1. The origins of AIDS: Jacques Pepin

    For decades AIDS has been used to stigmatise all manner of communities, from gays to Haitians and Africans. That could change with the recent publication of Jacques Pepin’s The Origin of AIDS. Pepin offers a readable, detailed account of how the virus jumped from chimpanzees to humans at the exact time that medical interventions and human migration were paving a path for wide-scale transmission. What Pepin describes is a perfect storm of biological developments and human activity that defies any attempt to assign culpability to a specific community.

    Pepin, a practicing infectious diseases physician and epidemiologist, spent four years in a bush hospital in then-Zaire in the early 1980s – a stint that coincided with the initial discovery of AIDS in the US and the slow realisation that it was already a global epidemic. The question he looks to answer in The Origin of AIDS, though, is what happened before he arrived on the scene? How could the transmission of a virus from one chimpanzee to one man sometime around 1921 explode into a global pandemic?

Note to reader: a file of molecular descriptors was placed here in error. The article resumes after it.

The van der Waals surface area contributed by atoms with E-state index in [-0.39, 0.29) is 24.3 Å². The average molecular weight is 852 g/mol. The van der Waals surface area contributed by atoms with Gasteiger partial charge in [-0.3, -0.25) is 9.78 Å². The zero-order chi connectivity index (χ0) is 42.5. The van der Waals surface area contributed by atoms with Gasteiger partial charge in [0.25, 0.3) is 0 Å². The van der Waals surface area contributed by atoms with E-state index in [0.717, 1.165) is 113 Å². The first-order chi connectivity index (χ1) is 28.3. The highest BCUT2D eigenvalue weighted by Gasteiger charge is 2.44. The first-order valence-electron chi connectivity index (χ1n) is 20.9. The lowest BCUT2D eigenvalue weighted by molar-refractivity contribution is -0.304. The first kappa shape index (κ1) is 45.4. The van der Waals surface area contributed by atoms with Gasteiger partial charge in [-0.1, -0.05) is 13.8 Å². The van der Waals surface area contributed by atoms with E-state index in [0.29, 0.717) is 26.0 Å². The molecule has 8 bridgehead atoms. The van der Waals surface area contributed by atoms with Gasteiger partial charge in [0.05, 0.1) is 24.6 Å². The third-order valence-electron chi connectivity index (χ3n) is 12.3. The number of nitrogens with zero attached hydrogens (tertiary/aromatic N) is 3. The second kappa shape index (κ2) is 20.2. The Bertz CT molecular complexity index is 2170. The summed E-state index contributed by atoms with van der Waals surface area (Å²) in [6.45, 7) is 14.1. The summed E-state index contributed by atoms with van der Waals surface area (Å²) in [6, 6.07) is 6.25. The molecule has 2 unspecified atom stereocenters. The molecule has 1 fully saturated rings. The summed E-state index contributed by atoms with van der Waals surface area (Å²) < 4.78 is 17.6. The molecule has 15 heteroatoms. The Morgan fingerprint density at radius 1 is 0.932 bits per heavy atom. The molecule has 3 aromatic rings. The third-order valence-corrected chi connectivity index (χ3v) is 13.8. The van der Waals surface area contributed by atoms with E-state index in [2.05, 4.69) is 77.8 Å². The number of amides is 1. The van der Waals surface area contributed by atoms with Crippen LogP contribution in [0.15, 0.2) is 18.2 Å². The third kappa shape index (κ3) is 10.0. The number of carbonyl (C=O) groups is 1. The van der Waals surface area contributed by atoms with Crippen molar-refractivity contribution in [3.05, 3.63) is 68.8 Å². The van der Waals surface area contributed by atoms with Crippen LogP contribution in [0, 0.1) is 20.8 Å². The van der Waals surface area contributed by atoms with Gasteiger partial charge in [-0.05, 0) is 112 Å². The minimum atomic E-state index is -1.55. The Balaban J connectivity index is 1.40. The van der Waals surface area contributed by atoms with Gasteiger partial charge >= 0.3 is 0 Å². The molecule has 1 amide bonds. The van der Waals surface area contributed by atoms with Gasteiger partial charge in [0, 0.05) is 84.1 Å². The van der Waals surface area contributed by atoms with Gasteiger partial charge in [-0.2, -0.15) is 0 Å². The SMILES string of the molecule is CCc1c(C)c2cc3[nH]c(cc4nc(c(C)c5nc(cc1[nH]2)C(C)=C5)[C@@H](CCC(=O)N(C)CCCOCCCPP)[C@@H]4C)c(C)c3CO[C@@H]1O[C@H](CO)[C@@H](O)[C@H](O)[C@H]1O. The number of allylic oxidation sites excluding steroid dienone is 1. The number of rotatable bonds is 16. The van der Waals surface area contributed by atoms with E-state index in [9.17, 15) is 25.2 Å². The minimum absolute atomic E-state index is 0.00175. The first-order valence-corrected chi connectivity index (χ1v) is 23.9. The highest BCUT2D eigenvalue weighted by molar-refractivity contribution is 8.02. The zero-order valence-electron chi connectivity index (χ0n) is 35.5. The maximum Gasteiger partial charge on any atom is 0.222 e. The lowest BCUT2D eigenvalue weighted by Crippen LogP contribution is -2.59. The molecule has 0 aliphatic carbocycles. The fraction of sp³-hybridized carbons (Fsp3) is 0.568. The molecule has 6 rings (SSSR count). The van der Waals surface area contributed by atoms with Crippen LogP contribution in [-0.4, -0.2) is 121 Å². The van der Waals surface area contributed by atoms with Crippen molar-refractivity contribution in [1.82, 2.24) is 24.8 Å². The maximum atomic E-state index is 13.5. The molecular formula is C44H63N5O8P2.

Pepin concedes, “during my time in Zaire patients under my care were probably infected with HIV-1 during health care”, when glass syringes and reusable needles were not properly sterilised. And his subsequent research into the impact of this laxity is critical. It explains how, instead of one infected man with a small likelihood of transmitting the virus beyond, maybe, his wife, there was a community of people who had shared a needle with him and had been exposed to the virus. Perhaps hundreds became infected. And the likelihood increased that one of those people might join the growing migration to urban centers like Kinshasa or Brazzaville and become part of a sexual network with concurrent sexual partners.

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